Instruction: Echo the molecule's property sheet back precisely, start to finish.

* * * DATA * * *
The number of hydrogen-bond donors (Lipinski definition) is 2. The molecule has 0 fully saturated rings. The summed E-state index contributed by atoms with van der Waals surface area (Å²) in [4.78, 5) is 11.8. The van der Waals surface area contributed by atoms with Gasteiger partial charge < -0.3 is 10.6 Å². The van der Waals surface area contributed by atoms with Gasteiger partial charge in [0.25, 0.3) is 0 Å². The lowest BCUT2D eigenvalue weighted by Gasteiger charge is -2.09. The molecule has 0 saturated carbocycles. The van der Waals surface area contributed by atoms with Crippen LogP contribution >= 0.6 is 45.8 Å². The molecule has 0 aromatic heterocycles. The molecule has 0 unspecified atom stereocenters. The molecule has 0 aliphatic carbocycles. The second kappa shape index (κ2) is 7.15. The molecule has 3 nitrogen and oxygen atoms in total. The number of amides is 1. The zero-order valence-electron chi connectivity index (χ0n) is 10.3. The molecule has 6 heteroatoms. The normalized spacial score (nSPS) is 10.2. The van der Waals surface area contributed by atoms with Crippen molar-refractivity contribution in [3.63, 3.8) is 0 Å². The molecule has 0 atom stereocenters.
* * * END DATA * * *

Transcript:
The number of hydrogen-bond donors (Lipinski definition) is 2. The molecule has 0 fully saturated rings. The summed E-state index contributed by atoms with van der Waals surface area (Å²) in [4.78, 5) is 11.8. The van der Waals surface area contributed by atoms with Gasteiger partial charge < -0.3 is 10.6 Å². The van der Waals surface area contributed by atoms with Gasteiger partial charge in [0.25, 0.3) is 0 Å². The lowest BCUT2D eigenvalue weighted by Gasteiger charge is -2.09. The molecule has 0 saturated carbocycles. The van der Waals surface area contributed by atoms with Crippen LogP contribution >= 0.6 is 45.8 Å². The molecule has 0 aromatic heterocycles. The molecule has 0 unspecified atom stereocenters. The molecule has 0 aliphatic carbocycles. The second kappa shape index (κ2) is 7.15. The molecule has 3 nitrogen and oxygen atoms in total. The number of amides is 1. The zero-order valence-electron chi connectivity index (χ0n) is 10.3. The molecule has 6 heteroatoms. The normalized spacial score (nSPS) is 10.2. The van der Waals surface area contributed by atoms with Crippen molar-refractivity contribution in [3.63, 3.8) is 0 Å². The molecule has 0 atom stereocenters.